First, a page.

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Diversity isn’t a new word or concept. If you look back throughout history, there are many famous examples of diversity shaping the world; from the mass migrations during the industrial revolution leading to a ‘melting pot’ of cultures across many countries, to the passing of the Civil Rights Act of 1964. However, in the present day it has become one of the biggest buzzwords. Whether it’s to do with gender, race, culture or something else, we all appear to be moving to a society that is aware of these differences and the barriers people may face if classed as a minority. These issues raised by diversity are most often discussed in terms of employment and the workplace. This has become especially prevalent in the legal profession, with a particular spotlight on the lack diversity within the sector.
As part of a series focusing on diversity in the legal profession, this article takes a deeper dive into the issues for black, Asian, and minority ethnic (BAME) individuals in the sector. This series can also be followed on our podcast channel Lex Chat, where we interview four legal professionals from diverse backgrounds to discuss their journey into the profession, the barriers they’ve faced and how they think the sector is adapting to diversity today.
When trying to address why diversity has risen to the top of legal firm’s priorities, I looked at the benefits of having a diversified legal sector. There were many, but to name a few:
After uncovering the above, I questioned why, if diversity has been proven to have so many benefits for the businesses and the legal profession, is it only today we’re seeing such a drive towards achieving it? In talking with both Paulette Mastin, council at Linklaters and chair of the Black Solicitor’s Network and Ranjit Sond, solicitor, visiting lecturer at BPP and president of the Society of Asian Lawyers, for their opinions on the matter, they both came to similar conclusions. Some of the main reasons highlighted were around the rise in reports on diversity in the workplace, such as the governments Race in the workplace: The McGregor-Smith review and the Race Disparity Audit. As Paulette said: ‘What gets measured gets done’ and ‘strong metrics around economic benefits have driven the business case for embedding diversity in the workplace’. In referring back to the Mckinsey report, she says that these kinds of stats have made senior management become more inclined to take interest in the subject of ‘diversity’ to benefit their company’s profitability and financial performance.
As the profession moves forward and attempts to keep up with the modernising world, Ranjit believes that the push for diversifying the legal sector has come from its attempt to redress the imbalance of a flawed recruitment policy and move away from these ‘old’ methods. He stressed how it is well known, that in general, the legal profession is ‘just not diverse enough’ because of the sectors limited recruitment processes—for example only selecting candidates from the small pool of Oxbridge graduates at the bigger, magic circle firms. Paulette explored this point further, as she says prior to recruitment, there are already ‘structural disadvantages at the point of entry to the profession’ in terms of university education. The Solicitor’s Regulation Authority (SRA) released the baseline attainment data publication in 2015, which outlines the attainment gap between white and BAME students across all legal education. It revealed, among other things, that non-BAME students had a higher pass rate, and the gap was even more pronounced for black students.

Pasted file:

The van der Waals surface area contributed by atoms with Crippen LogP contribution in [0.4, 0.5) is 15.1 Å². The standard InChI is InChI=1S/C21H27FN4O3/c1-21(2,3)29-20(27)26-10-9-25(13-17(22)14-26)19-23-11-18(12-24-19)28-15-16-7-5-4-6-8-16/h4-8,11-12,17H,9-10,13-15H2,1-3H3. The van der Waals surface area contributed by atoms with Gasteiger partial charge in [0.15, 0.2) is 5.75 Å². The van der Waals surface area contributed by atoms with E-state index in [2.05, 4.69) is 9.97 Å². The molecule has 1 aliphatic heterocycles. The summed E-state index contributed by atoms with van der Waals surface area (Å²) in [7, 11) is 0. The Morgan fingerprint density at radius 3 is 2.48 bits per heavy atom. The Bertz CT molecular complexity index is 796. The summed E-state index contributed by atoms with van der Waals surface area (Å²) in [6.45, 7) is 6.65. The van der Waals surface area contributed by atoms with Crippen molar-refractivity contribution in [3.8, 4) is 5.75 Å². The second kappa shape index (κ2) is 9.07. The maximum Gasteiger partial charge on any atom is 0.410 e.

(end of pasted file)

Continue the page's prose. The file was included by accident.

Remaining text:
In relation with the above, Paulette and Ranjit said, one of the most difficult barriers to tackle, which has come out of these reports is stereotyping and conscious or unconscious bias. Ranjit notes that this subconscious attitude towards others, can hinder individuals at both the entry and progression levels in the profession, but is not something that is so easy to overcome because it isn’t always immediately obvious.
Another notable barrier is the ‘glass ceiling’ effect. The numbers of BAME individuals entering the profession has risen and almost doubled. Despite this, when looking further up the chain to mid and senior levels, there’s a high level of attrition for BAME professionals, with the annual public diversity league table showing just 8% of partners being BAME. Ranjit stresses how detrimental this can be, not only for those on the promotion conveyor belt, but to those entering the profession. He says that the lack of visible role models and mentors can often fail to inspire the next generation and show them where their career can go.
To overcome these barriers, the legal profession has started to put some mitigating practices in place to try and make a difference. Some of those initiatives include:
Although there is still a long way to go, there have been some big strides forward on diversity progress. As well as there being a new found sense of awareness and healthy discussion, the SRA reported that the proportion of BAME lawyers in England and Wales has increased to one in five—from 14% in 2014 to 21% in 2017. As Paulette mentioned, these numbers are beginning to reflect the percentage of BAME individuals in UK society.
However, even though the profession is moving in the right direction, this progression is slow; and as Paulette says: ‘It will be some time before we see the current programmes and initiatives for progression yield results.’
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